For instance there was L.A. native Fred Eaton, elected the City Engineer in 1885, a self-taught engineer. He designed our first extensive sewerage system, and taking his que from the French, designed it so this part would remain separate from the storm system,, given the region’s unpredictable rainfall. He founded the Water and Power Department and with William Mulholland, who once worked for Eaton, they advocated the plan for the Los Angeles Aqueduct, using the water from the Owens Valley. Eaton also became mayor.

While not quite Shakespearian in its magnitude, there was a mighty feud that went on for decades between City Engineer Lloyd Aldrich and Mayor Fletcher Bowron. Aldrich was one of the founders of the Works Projects Administration, and Bowron, a former judge, was a self-styled New Deal Republican, a reform candidate who unseated the corrupt Mayor of L.A., Frank Shaw—Aldrich’s friend. Both men had contempt for the other and each would try to maneuver around his opponent to get their way. Once when Aldrich got the City Council to okay a million dollar sewage charge for repairs, Bowron vetoed the measure because Aldrich hadn’t consulted with his office. Aldrich ran three times unsuccessfully against Bowron in mayoral races.

It took the election of Tom Bradley, against underhanded racist attacks by the incumbent Sam Yorty, to change up the all-white and all-male composition of the Board of Public Works, the overseers of our sewer system. He appointed the first African American, Latino and woman to the board. There’s a hilarious bit Sklar recounts when Bradley was running for governor, and sensitive to his environmental record, and the City was getting blasted by the Environmental Protection Agency for improperly disposing of our waste. Sure enough there was a spill, yet again, at the Hyperion Plant. Bradley wasn’t immediately informed and when he learned about it later, was pissed. Thereafter a “Sani-Gram” was instituted wherein the mayor, his chief assistant and deputy mayor among others would be immediately notified if and when this type of incident occurred again.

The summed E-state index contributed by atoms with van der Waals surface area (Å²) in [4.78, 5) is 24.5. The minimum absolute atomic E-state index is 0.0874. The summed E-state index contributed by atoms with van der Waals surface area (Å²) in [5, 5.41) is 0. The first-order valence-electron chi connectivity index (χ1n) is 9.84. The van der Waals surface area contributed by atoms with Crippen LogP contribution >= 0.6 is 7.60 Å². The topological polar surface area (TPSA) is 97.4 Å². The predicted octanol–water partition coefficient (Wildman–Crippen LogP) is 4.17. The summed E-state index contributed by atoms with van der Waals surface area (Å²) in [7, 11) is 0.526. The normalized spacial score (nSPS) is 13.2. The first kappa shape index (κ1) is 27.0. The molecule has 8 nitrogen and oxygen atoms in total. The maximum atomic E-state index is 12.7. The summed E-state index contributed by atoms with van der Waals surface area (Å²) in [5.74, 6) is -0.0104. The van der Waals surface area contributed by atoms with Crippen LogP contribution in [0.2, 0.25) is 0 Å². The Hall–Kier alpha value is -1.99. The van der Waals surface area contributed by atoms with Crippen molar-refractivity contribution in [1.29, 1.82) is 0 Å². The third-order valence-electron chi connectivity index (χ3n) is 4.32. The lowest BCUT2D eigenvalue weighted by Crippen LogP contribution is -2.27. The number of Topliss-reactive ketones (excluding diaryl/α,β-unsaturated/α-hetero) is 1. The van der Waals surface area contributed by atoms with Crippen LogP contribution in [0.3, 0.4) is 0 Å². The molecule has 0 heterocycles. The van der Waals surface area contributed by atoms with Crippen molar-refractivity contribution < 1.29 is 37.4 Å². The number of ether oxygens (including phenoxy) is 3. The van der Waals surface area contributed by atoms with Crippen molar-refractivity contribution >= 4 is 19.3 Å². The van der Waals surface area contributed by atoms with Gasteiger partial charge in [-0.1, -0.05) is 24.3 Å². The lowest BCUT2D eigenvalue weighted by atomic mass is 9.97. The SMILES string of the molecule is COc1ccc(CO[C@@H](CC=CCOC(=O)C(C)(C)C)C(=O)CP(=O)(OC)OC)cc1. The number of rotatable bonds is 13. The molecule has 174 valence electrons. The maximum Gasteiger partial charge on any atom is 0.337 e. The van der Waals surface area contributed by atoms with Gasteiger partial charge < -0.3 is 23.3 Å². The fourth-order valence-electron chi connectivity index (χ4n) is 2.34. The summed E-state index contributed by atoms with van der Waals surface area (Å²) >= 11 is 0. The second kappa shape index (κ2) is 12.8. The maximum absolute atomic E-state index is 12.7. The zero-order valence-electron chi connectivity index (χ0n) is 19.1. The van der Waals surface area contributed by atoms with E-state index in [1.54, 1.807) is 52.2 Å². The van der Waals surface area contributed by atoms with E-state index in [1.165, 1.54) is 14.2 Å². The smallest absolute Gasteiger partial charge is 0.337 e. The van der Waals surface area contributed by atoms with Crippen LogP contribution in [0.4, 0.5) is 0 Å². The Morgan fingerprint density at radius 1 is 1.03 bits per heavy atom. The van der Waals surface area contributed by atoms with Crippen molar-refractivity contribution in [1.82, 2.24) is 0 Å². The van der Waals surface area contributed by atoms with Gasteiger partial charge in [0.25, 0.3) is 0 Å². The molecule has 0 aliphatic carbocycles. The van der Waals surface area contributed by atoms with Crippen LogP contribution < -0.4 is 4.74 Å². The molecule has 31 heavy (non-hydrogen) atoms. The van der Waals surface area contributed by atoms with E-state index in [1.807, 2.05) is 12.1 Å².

What emerges in Brown Acres is a metaphor of the inner workings of any big city and what it takes to make it function on a day-to-day basis. The butting of heads and egos over who had the best ideas—or ideas that work given various restrictions; fights over water reclamation; is sea life harmed or aided by sludge (an ongoing discussion); proponents and opponents of treated sludge for fertilizer; the politics and deals involved in passing sewer bonds (currently a raise by 9% a year for the next five years of the sewer service charge is being discussed by the City); how best to keep sewer pipes from corroding; and who took the blame and who gets the praise for the inevitable and semi-regular breakdowns and spills.

Today, five major sewer lines bring some 375 million gallons per day (MGD) to the Hyperion Plant on the beach. Through this one plant passes the lion’s share of the 450 MGD the residents of the City of Los Angeles produce via more than 6,500 miles of pipelines and pumping stations, the largest wastewater system in the country. That’s a lot of shit. It may not per household always be the length and girth Klee Irwin values, but by golly, it’s shit nonetheless. If there’s any one lesson from Sklar’s book to be learned, you can’t just dump it in the ocean, or bury it in sand or wish it all away. You gotta work hard to get rid of sludge, and be thinking ahead of ways and means to do so in the future.

Take a virtual tour of the Hyperion Plant.

Gary Phillips' latest is Treacherous: Grifters, Ruffians and Killers, a collection of his short stories.